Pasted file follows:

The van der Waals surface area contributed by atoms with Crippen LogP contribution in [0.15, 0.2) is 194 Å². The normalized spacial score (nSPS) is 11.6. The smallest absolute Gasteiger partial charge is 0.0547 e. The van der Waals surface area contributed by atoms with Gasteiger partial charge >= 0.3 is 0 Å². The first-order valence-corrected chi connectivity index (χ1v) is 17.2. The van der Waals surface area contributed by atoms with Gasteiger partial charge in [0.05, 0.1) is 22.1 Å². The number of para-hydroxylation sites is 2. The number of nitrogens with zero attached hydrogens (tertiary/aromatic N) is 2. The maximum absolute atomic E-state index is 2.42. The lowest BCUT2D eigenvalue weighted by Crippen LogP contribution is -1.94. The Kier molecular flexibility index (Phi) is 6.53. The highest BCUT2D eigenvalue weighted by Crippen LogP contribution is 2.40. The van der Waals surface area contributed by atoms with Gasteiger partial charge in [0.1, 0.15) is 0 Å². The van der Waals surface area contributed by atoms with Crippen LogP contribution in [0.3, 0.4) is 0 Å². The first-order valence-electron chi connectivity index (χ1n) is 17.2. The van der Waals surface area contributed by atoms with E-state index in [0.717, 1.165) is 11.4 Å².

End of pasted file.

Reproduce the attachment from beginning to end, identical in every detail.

The van der Waals surface area contributed by atoms with Crippen LogP contribution in [0.15, 0.2) is 194 Å². The normalized spacial score (nSPS) is 11.6. The smallest absolute Gasteiger partial charge is 0.0547 e. The van der Waals surface area contributed by atoms with Gasteiger partial charge >= 0.3 is 0 Å². The first-order valence-corrected chi connectivity index (χ1v) is 17.2. The van der Waals surface area contributed by atoms with Gasteiger partial charge in [0.05, 0.1) is 22.1 Å². The number of para-hydroxylation sites is 2. The number of nitrogens with zero attached hydrogens (tertiary/aromatic N) is 2. The maximum absolute atomic E-state index is 2.42. The lowest BCUT2D eigenvalue weighted by Crippen LogP contribution is -1.94. The Kier molecular flexibility index (Phi) is 6.53. The highest BCUT2D eigenvalue weighted by Crippen LogP contribution is 2.40. The van der Waals surface area contributed by atoms with Gasteiger partial charge in [0.1, 0.15) is 0 Å². The van der Waals surface area contributed by atoms with Crippen LogP contribution in [0.3, 0.4) is 0 Å². The first-order valence-electron chi connectivity index (χ1n) is 17.2. The van der Waals surface area contributed by atoms with E-state index in [0.717, 1.165) is 11.4 Å².